Flora Alexander
Guest
Flora Alexander

As a former member of SEC, now sometimes a shade bewildered by the ways of the CofE, I greatly enjoyed Kelvin Holdsworth’s blog. It can’t be said too often that Scotland and England are two different countries.

Fr Andrew
Guest
Fr Andrew

” I am not aware of any other C of E Eucharistic Prayer which specifically requests the Holy Spirit to come upon the bread and wine” @ T Pott CW Prayer A: grant that by the power of your Holy Spirit these gifts of bread and wine may be to us his body and his blood; Prayer B: grant that by the power of your Holy Spirit, and according to your holy will, these gifts of bread and wine may be to us the body and blood of our Lord Jesus Christ; “ Prayer E send your Holy Spirit, that… Read more »

crs
Guest
crs

“…much less be able to identify where the SEC fits in.”

Of course the poll did not evaluate this and so you are simply speculating. This isn’t my confusion but one that derives from trying to speculate beyond what was asked. Bastille Day blessings.

Father David
Guest
Father David

In his article promoting the Scottish Episcopal Church’s Tourist Board the Provost of Glasgow keeps referring disparagingly to “Englandshire” should not that rather be Englandstan? (Please forgive the tautology) To make the tempting offer to move North of the Border even more attractive perhaps Kelvin should have included more on the lovely scenic beauty of lochs and mountains to be found in Scotland. However persuasive his article may be I would be very reluctant to move from my Sussex south coast parish as I’ve seen the videos of the Presbyterian Minister the Reverend I M Jolly which offer a less… Read more »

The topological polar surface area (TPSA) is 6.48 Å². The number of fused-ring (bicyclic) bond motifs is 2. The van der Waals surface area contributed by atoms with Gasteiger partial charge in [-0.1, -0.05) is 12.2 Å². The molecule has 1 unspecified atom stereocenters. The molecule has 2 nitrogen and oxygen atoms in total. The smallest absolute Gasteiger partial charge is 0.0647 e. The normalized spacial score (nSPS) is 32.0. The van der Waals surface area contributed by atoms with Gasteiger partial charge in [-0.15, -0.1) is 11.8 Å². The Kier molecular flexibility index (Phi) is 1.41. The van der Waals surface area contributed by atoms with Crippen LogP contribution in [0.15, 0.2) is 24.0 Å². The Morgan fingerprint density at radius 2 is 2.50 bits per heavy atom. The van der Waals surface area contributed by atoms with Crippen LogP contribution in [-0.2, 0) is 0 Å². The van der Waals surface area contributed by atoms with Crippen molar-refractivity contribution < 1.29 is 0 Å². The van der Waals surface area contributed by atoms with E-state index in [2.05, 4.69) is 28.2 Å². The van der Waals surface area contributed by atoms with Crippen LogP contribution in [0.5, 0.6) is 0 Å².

Jo
Guest
Jo

I’m not a liturgist or a theologian, but my understanding is that the Epiclesis specifically calls on the Holy Spirit to transform the bread and wine, whereas the CofE prayers are ambiguous about whether the Holy Spirit is acting on the bread and wine or in a receptionist sense in the heart and mind of the believer.

Interested Observer
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Interested Observer

“In St Andrews I did not have that sense of the SEC churches there.” St Andrews is sui generis, and any argument which attempts to generalise to Scotland, or even Fife, or even East Fife from the example of St Andrews is doomed to disaster. In term-time 40% of the population are students or staff, the student body is disproportionately (compared even to, say, Edinburgh) non-Scottish, and amongst the Scottish students they are wildly unlike Scotland (far richer, far more privately educated). I have a child there, and I am gaining a rich understanding of just what a bubble “the… Read more »

T Pott
Guest
T Pott

Fr Andrew Compare the extracts you quote from C of E CW prayers A B E and F with this typical SEC version (this one is 1982 A): Hear us, most merciful Father, and send your Holy Spirit upon us and upon this bread and this wine, that, overshadowed by his life-giving power, they may be the Body and Blood of your Son, The SEC is absolutely clear that the Holy Spirit is to come upon the bread and wine, and upon the people, and that as a result of this the bread and wine will “be” the Body and… Read more »

american piskie
Guest
american piskie

I can’t see, Fr Andrew, that these “specifically request the Holy Spirit to come upon the bread and the wine”. Not in the way that this does: